While HR professionals are rightly concerned about making sure their organizations provide competitive pay and benefits, it's very important to keep in mind that how total rewards are communicated can have as much impact as what makes up a total rewards package. There are countless organizations that provide excellent total compensation to employees but, because these organizations do a poor job of telling their total rewards story, the investments being poured into total rewards are not having the desired impact.

If your organization could use help with total compensation statements or other types of total rewards communications, contact us and let's talk.


Employee Retention, Engagement are Top Concerns for Employers

The New York Times reports on two new studies that find employers are increasingly worried about how to hold on to their best people.

So what are employers doing to make sure that key employees don't head for the exits?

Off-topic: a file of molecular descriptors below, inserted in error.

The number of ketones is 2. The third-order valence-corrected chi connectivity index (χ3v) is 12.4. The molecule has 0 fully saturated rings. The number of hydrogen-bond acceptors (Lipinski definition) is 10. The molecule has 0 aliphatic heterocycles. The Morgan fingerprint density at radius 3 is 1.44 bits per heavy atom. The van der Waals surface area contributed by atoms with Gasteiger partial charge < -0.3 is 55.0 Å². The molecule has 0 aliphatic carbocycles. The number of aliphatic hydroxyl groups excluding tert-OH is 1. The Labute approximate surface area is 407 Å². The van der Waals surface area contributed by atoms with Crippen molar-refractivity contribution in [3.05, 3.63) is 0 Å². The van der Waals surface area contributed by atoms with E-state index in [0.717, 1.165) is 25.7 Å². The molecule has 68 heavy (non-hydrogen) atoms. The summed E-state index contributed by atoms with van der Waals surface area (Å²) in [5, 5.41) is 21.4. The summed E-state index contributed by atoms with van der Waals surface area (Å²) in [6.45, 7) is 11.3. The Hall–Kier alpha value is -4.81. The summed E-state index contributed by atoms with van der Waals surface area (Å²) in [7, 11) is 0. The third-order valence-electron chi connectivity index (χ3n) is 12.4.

According to the article, one area that organizations are focusing on is culture - making sure that workers find meaning and value in their work. Another strategy employers are turning to is making sure that benefits - in particular healthcare and retirement benefits - are competitive.

But sometimes it's not what employers provide but rather how they communicate about what they already provide.

Employers need to recognize that great pay, benefits and other perks are necessary, but they're not always sufficient. The missing link is communications and education - making sure that employees know about and appreciate what the employer makes available.

While there are many ways to get the message out, total compensation statements are an important tool that employers can use to inform and educate employees about their total rewards.

The first quarter is an excellent time to distribute total compensation statements - and our firm would love to help your organization design, create and distribute these communications. Contact us for more information.